Having a plan B up your sleeve is important if you do go ahead. I love making kites, wind socks and streamers when I have to move out of the woods because of wind. I also love leaning against the wind with my coat above my head.

Checking the site after a storm event is important to make sure there is no new hanging dead wood up with the trees. 

If it feels unsafe when you are in the woods, then trust your instinct.  If you do have to cancel or there are high winds predicted and you can safely get to your site then this would be a good opportunity to assess how the wood responds to different wind speeds. You can get Anemometers to help you measure actual wind speed compared with predicted winds in your location.

 I probably wouldn’t go as far as that great American naturalist John Muir and climb to the top of a big tree in a wind storm to truly experience the power of nature. His essay ‘A wind storm in the Forests’ is an amazing piece of writing. 

 

A video tutorial how to make a rope ladder. I love this way of tying knots. The left hand side and right hand side of the body working together.

 

You can use the same knots with different lengths of stick or twig to make Christmas tree shapes. The large one is made using fishing wire to make the lines invisible. 

 

Let us know if you try it. 

com·mon·sense \?kä-m?n-?sen(t)s\ adjective  : sound and prudent judgment based on a simple perception of the situation or facts

People often say that effective risk assessments are the application of common sense. I tend to agree, but, different people have different perceptions based on their differing experience. The questions are then; how do we collect all that sense?  How do we hold it in common so that everyone in a team, organisation or partnership shares the wealth of experience on offer? This is the role, to my mind, of the risk assessment.  The process of collecting all that experience and judgment together to give us a ‘common sense’ of what is possible and how we make it work for the benefit for the participants.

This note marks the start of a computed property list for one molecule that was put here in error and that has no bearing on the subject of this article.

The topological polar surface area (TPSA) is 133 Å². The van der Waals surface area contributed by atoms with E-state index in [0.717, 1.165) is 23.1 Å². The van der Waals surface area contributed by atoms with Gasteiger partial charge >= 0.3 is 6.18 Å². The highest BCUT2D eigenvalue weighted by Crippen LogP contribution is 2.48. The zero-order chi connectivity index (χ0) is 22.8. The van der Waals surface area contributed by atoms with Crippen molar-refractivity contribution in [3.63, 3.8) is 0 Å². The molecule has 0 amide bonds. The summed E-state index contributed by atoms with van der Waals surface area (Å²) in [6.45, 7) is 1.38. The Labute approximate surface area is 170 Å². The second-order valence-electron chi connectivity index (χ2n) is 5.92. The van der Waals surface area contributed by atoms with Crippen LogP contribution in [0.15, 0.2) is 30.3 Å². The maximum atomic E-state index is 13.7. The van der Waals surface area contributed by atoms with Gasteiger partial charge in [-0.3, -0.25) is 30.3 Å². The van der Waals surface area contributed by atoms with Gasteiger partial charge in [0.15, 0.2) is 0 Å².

But when children are given the opportunity to direct their own play and learning, then what they are doing could go beyond the collective experience which is recorded in those risk assessments. How do we make judgements then? [..read more..]

Fear 1I didn’t know how much of this last week would be spent dealing with fear. Heights, the dark, spiders in the toilet, bigger kids. All normal parts of a week of play in a field on the edge of a wood. But what struck me again and again is the resilience and bravery of children who know they are afraid but refuse to let that get in the way of experience. [..read more..]

Tree Climbing Risk 2Risk taking is widely understood to be a natural part of a child’s development. Adults who work with children are moving on from thinking of risk only in the context of ‘the risk assessment’ which decides those things are too dangerous to allow. [..read more..]

Ropes Bridges 1I’ve written before about building rope bridges among the trees and how fantastic they are for children’s motor development, encouraging social skills and confidence and being loads of fun. [..read more..]

Comfort Zone 2

Challenge: moving out of your comfort zone but still being able to function

“So, what makes you feel comfortable?” This was the question I asked a group of seven to nine year olds this week. [..read more..]